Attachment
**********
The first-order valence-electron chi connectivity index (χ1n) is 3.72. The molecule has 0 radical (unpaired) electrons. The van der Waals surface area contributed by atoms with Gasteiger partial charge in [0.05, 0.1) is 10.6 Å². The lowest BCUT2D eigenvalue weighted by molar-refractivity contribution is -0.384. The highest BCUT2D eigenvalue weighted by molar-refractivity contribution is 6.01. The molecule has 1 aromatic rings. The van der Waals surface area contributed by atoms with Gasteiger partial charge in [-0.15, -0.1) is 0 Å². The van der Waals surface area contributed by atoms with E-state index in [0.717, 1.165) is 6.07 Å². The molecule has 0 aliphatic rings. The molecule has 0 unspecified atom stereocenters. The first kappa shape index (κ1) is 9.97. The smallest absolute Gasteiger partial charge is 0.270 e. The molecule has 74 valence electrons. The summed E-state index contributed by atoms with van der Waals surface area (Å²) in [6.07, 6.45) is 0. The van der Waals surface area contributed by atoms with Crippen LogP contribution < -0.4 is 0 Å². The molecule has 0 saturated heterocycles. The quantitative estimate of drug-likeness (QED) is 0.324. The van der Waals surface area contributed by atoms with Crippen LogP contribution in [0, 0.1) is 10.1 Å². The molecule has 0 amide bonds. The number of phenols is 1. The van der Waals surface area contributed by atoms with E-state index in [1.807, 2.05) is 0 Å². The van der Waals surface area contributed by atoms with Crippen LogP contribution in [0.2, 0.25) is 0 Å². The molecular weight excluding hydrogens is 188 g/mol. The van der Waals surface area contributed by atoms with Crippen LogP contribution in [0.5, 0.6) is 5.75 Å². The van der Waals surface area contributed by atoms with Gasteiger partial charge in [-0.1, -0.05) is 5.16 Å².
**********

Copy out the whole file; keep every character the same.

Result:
The first-order valence-electron chi connectivity index (χ1n) is 3.72. The molecule has 0 radical (unpaired) electrons. The van der Waals surface area contributed by atoms with Gasteiger partial charge in [0.05, 0.1) is 10.6 Å². The lowest BCUT2D eigenvalue weighted by molar-refractivity contribution is -0.384. The highest BCUT2D eigenvalue weighted by molar-refractivity contribution is 6.01. The molecule has 1 aromatic rings. The van der Waals surface area contributed by atoms with Gasteiger partial charge in [-0.15, -0.1) is 0 Å². The van der Waals surface area contributed by atoms with E-state index in [0.717, 1.165) is 6.07 Å². The molecule has 0 aliphatic rings. The molecule has 0 unspecified atom stereocenters. The first kappa shape index (κ1) is 9.97. The smallest absolute Gasteiger partial charge is 0.270 e. The molecule has 74 valence electrons. The summed E-state index contributed by atoms with van der Waals surface area (Å²) in [6.07, 6.45) is 0. The van der Waals surface area contributed by atoms with Crippen LogP contribution < -0.4 is 0 Å². The molecule has 0 saturated heterocycles. The quantitative estimate of drug-likeness (QED) is 0.324. The van der Waals surface area contributed by atoms with Crippen LogP contribution in [0, 0.1) is 10.1 Å². The molecule has 0 amide bonds. The number of phenols is 1. The van der Waals surface area contributed by atoms with E-state index in [1.807, 2.05) is 0 Å². The van der Waals surface area contributed by atoms with Crippen LogP contribution in [0.2, 0.25) is 0 Å². The molecular weight excluding hydrogens is 188 g/mol. The van der Waals surface area contributed by atoms with Crippen LogP contribution in [0.5, 0.6) is 5.75 Å². The van der Waals surface area contributed by atoms with Gasteiger partial charge in [-0.1, -0.05) is 5.16 Å².